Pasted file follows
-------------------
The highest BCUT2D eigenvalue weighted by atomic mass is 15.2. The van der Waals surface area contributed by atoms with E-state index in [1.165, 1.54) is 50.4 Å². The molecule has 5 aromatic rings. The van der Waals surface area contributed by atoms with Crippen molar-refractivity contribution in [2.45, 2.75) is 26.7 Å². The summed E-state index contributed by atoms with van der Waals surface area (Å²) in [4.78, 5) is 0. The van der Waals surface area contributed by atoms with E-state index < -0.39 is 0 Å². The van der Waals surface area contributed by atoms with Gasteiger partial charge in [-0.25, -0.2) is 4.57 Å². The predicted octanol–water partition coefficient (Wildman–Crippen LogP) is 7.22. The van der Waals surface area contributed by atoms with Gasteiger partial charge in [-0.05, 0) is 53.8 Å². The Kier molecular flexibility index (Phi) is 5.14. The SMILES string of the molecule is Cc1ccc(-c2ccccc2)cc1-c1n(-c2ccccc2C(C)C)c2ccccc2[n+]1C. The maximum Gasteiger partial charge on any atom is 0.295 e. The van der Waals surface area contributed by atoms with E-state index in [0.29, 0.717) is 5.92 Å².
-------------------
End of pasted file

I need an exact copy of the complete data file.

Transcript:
The highest BCUT2D eigenvalue weighted by atomic mass is 15.2. The van der Waals surface area contributed by atoms with E-state index in [1.165, 1.54) is 50.4 Å². The molecule has 5 aromatic rings. The van der Waals surface area contributed by atoms with Crippen molar-refractivity contribution in [2.45, 2.75) is 26.7 Å². The summed E-state index contributed by atoms with van der Waals surface area (Å²) in [4.78, 5) is 0. The van der Waals surface area contributed by atoms with E-state index < -0.39 is 0 Å². The van der Waals surface area contributed by atoms with Gasteiger partial charge in [-0.25, -0.2) is 4.57 Å². The predicted octanol–water partition coefficient (Wildman–Crippen LogP) is 7.22. The van der Waals surface area contributed by atoms with Gasteiger partial charge in [-0.05, 0) is 53.8 Å². The Kier molecular flexibility index (Phi) is 5.14. The SMILES string of the molecule is Cc1ccc(-c2ccccc2)cc1-c1n(-c2ccccc2C(C)C)c2ccccc2[n+]1C. The maximum Gasteiger partial charge on any atom is 0.295 e. The van der Waals surface area contributed by atoms with E-state index in [0.29, 0.717) is 5.92 Å².